The Problem with Direct Democracy

Introduction:

Democracy has always been the most appealing government system to those who believe in individual rights, yet it has always been the most flawed government system. The issue with democracy is that it is a system of mob rule where the majority has the ability to dominate every aspect of the minorities life. A democracy causes massive oppression for minorities massive power to the majorities. I believe that even a system so bad as a monarchy would be preferable to democracy. A monarch is intelligent and the masses are not, as Hans-Hermann Hoppe has stated “what is true, just, and beautiful is not determined by popular vote. The masses are ignorant, short-sighted, motivated by envy, and easy to fool. Democratic candidates must appeal to the masses in order to be elected. Whoever is the best demagogue will win. Almost by necessity, then, democracy will lead to the perversion of truth, justice, and beauty”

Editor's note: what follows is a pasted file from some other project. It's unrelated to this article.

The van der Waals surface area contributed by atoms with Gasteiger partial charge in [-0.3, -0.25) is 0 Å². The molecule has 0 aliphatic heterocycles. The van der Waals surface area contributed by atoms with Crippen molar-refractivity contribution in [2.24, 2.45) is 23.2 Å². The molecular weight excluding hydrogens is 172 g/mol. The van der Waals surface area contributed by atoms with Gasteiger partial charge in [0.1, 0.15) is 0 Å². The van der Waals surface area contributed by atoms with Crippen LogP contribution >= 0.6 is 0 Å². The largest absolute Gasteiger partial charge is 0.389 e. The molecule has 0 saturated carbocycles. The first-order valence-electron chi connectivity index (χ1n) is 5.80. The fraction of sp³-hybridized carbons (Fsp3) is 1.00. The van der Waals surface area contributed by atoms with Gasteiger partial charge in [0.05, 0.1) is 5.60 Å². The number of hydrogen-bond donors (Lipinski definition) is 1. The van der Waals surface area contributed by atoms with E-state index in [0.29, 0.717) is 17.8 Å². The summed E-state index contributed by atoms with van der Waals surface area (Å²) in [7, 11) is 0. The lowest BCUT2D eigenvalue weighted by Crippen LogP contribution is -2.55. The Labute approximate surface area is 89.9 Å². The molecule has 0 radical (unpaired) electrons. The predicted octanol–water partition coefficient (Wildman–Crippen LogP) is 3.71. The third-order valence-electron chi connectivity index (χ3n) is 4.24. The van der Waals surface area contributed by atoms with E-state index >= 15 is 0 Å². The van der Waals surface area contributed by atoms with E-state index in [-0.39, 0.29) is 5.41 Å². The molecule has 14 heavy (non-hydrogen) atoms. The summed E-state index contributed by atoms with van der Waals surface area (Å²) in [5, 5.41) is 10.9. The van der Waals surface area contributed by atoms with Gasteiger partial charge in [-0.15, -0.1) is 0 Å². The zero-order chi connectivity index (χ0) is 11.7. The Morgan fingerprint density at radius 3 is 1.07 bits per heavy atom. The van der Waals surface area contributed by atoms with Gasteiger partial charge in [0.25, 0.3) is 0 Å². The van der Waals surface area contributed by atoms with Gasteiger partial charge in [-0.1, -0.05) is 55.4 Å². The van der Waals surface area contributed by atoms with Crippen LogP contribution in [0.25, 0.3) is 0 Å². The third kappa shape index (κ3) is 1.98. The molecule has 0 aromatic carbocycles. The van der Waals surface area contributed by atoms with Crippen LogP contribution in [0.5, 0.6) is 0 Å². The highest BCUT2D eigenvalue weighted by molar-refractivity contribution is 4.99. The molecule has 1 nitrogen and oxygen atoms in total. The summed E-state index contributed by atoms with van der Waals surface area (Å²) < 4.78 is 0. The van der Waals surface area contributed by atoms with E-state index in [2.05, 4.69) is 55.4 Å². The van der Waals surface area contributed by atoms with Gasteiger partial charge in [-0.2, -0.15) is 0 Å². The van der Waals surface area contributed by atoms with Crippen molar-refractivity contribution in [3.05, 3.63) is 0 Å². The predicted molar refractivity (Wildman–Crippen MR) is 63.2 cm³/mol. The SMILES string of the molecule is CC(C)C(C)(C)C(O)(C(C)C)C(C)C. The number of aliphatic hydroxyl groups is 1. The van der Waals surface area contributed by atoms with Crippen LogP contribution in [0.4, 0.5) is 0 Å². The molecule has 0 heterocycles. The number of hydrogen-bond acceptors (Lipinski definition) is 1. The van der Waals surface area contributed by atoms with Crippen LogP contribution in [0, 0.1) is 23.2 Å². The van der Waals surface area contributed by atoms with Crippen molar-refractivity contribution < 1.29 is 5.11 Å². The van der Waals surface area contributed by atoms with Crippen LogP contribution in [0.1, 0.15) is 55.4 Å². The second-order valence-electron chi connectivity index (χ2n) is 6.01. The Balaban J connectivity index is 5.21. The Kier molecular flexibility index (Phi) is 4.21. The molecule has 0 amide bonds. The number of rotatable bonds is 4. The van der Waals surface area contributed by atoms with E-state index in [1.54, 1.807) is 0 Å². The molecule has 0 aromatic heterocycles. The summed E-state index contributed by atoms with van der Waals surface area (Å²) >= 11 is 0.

(Note: I am referring to direct democracy, not democratic ideas)

Popular Vote: